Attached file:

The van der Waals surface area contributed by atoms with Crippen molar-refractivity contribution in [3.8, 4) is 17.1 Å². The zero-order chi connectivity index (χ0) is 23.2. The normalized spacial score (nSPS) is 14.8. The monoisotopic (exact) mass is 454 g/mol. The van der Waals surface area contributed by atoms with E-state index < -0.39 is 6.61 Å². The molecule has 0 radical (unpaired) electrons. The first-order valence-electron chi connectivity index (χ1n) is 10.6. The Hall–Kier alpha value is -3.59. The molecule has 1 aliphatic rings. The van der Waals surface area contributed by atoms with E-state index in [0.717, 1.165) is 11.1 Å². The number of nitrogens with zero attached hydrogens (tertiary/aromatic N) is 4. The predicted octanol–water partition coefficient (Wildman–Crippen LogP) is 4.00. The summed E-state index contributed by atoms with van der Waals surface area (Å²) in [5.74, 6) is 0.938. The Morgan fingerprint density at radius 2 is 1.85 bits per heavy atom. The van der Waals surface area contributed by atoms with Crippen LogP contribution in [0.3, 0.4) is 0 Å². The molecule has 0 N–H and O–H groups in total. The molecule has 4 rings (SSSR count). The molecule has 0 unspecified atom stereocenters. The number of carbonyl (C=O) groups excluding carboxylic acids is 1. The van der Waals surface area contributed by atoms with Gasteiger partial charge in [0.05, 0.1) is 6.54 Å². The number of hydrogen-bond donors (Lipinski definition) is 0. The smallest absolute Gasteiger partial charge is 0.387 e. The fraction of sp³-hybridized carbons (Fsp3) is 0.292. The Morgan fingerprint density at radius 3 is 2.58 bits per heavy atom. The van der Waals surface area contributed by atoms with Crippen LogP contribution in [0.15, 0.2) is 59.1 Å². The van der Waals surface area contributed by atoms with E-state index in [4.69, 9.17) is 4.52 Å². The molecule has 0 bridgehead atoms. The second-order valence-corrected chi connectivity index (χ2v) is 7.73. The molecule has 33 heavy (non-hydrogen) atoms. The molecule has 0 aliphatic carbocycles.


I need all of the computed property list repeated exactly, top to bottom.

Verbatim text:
The van der Waals surface area contributed by atoms with Crippen molar-refractivity contribution in [3.8, 4) is 17.1 Å². The zero-order chi connectivity index (χ0) is 23.2. The normalized spacial score (nSPS) is 14.8. The monoisotopic (exact) mass is 454 g/mol. The van der Waals surface area contributed by atoms with E-state index < -0.39 is 6.61 Å². The molecule has 0 radical (unpaired) electrons. The first-order valence-electron chi connectivity index (χ1n) is 10.6. The Hall–Kier alpha value is -3.59. The molecule has 1 aliphatic rings. The van der Waals surface area contributed by atoms with E-state index in [0.717, 1.165) is 11.1 Å². The number of nitrogens with zero attached hydrogens (tertiary/aromatic N) is 4. The predicted octanol–water partition coefficient (Wildman–Crippen LogP) is 4.00. The summed E-state index contributed by atoms with van der Waals surface area (Å²) in [5.74, 6) is 0.938. The Morgan fingerprint density at radius 2 is 1.85 bits per heavy atom. The van der Waals surface area contributed by atoms with Crippen LogP contribution in [0.3, 0.4) is 0 Å². The molecule has 0 N–H and O–H groups in total. The molecule has 4 rings (SSSR count). The molecule has 0 unspecified atom stereocenters. The number of carbonyl (C=O) groups excluding carboxylic acids is 1. The van der Waals surface area contributed by atoms with Gasteiger partial charge in [0.05, 0.1) is 6.54 Å². The number of hydrogen-bond donors (Lipinski definition) is 0. The smallest absolute Gasteiger partial charge is 0.387 e. The fraction of sp³-hybridized carbons (Fsp3) is 0.292. The Morgan fingerprint density at radius 3 is 2.58 bits per heavy atom. The van der Waals surface area contributed by atoms with Crippen LogP contribution in [0.15, 0.2) is 59.1 Å². The van der Waals surface area contributed by atoms with E-state index in [4.69, 9.17) is 4.52 Å². The molecule has 0 bridgehead atoms. The second-order valence-corrected chi connectivity index (χ2v) is 7.73. The molecule has 33 heavy (non-hydrogen) atoms. The molecule has 0 aliphatic carbocycles.